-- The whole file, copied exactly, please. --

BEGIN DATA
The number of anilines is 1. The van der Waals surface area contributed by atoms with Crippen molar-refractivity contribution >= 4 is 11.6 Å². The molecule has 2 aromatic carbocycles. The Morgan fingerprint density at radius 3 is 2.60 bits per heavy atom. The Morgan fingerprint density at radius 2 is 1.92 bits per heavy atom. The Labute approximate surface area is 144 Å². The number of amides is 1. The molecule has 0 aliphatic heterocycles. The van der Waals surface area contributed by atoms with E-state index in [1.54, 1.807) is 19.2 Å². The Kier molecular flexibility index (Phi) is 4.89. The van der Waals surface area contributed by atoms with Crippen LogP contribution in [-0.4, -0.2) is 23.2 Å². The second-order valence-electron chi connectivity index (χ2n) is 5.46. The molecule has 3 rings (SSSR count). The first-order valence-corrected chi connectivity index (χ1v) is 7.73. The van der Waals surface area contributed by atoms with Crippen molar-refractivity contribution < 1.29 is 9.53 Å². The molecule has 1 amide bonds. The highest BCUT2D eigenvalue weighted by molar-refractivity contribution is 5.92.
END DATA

The number of anilines is 1. The van der Waals surface area contributed by atoms with Crippen molar-refractivity contribution >= 4 is 11.6 Å². The molecule has 2 aromatic carbocycles. The Morgan fingerprint density at radius 3 is 2.60 bits per heavy atom. The Morgan fingerprint density at radius 2 is 1.92 bits per heavy atom. The Labute approximate surface area is 144 Å². The number of amides is 1. The molecule has 0 aliphatic heterocycles. The van der Waals surface area contributed by atoms with E-state index in [1.54, 1.807) is 19.2 Å². The Kier molecular flexibility index (Phi) is 4.89. The van der Waals surface area contributed by atoms with Crippen LogP contribution in [-0.4, -0.2) is 23.2 Å². The second-order valence-electron chi connectivity index (χ2n) is 5.46. The molecule has 3 rings (SSSR count). The first-order valence-corrected chi connectivity index (χ1v) is 7.73. The van der Waals surface area contributed by atoms with Crippen molar-refractivity contribution < 1.29 is 9.53 Å². The molecule has 1 amide bonds. The highest BCUT2D eigenvalue weighted by molar-refractivity contribution is 5.92.